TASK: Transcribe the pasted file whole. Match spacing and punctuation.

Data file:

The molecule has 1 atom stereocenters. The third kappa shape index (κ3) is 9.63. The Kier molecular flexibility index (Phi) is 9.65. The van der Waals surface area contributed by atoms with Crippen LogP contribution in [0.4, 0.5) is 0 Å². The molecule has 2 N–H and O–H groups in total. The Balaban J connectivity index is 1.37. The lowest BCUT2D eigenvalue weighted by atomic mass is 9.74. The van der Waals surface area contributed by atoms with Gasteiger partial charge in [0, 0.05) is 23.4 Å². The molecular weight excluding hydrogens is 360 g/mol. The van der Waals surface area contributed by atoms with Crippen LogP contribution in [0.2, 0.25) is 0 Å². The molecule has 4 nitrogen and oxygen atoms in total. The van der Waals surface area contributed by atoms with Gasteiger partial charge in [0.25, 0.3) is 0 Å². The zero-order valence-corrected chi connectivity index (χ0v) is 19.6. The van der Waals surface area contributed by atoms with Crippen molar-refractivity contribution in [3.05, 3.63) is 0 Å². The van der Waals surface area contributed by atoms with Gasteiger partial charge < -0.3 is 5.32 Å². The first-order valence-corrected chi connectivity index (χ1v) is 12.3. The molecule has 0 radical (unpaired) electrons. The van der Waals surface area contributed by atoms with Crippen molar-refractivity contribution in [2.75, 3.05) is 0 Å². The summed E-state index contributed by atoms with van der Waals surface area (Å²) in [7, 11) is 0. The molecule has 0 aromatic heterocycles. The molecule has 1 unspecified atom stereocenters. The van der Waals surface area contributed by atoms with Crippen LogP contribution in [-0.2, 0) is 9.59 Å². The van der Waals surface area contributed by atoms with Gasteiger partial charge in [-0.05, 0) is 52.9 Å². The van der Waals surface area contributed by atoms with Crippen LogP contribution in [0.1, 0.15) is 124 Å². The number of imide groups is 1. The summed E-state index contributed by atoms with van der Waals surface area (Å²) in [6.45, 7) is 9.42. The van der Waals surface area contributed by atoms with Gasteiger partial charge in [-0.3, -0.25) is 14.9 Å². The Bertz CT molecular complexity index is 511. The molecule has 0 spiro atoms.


The molecule has 1 atom stereocenters. The third kappa shape index (κ3) is 9.63. The Kier molecular flexibility index (Phi) is 9.65. The van der Waals surface area contributed by atoms with Crippen LogP contribution in [0.4, 0.5) is 0 Å². The molecule has 2 N–H and O–H groups in total. The Balaban J connectivity index is 1.37. The lowest BCUT2D eigenvalue weighted by atomic mass is 9.74. The van der Waals surface area contributed by atoms with Gasteiger partial charge in [0, 0.05) is 23.4 Å². The molecular weight excluding hydrogens is 360 g/mol. The van der Waals surface area contributed by atoms with Crippen LogP contribution in [0.2, 0.25) is 0 Å². The molecule has 4 nitrogen and oxygen atoms in total. The van der Waals surface area contributed by atoms with Gasteiger partial charge in [0.25, 0.3) is 0 Å². The zero-order valence-corrected chi connectivity index (χ0v) is 19.6. The van der Waals surface area contributed by atoms with Crippen molar-refractivity contribution in [3.05, 3.63) is 0 Å². The van der Waals surface area contributed by atoms with Gasteiger partial charge < -0.3 is 5.32 Å². The first-order valence-corrected chi connectivity index (χ1v) is 12.3. The molecule has 0 radical (unpaired) electrons. The van der Waals surface area contributed by atoms with Crippen molar-refractivity contribution in [2.75, 3.05) is 0 Å². The summed E-state index contributed by atoms with van der Waals surface area (Å²) in [7, 11) is 0. The molecule has 0 aromatic heterocycles. The molecule has 1 unspecified atom stereocenters. The van der Waals surface area contributed by atoms with Crippen LogP contribution in [-0.2, 0) is 9.59 Å². The van der Waals surface area contributed by atoms with Gasteiger partial charge in [-0.05, 0) is 52.9 Å². The van der Waals surface area contributed by atoms with Crippen LogP contribution in [0.1, 0.15) is 124 Å². The number of imide groups is 1. The summed E-state index contributed by atoms with van der Waals surface area (Å²) in [6.45, 7) is 9.42. The van der Waals surface area contributed by atoms with Gasteiger partial charge in [-0.3, -0.25) is 14.9 Å². The Bertz CT molecular complexity index is 511. The molecule has 0 spiro atoms.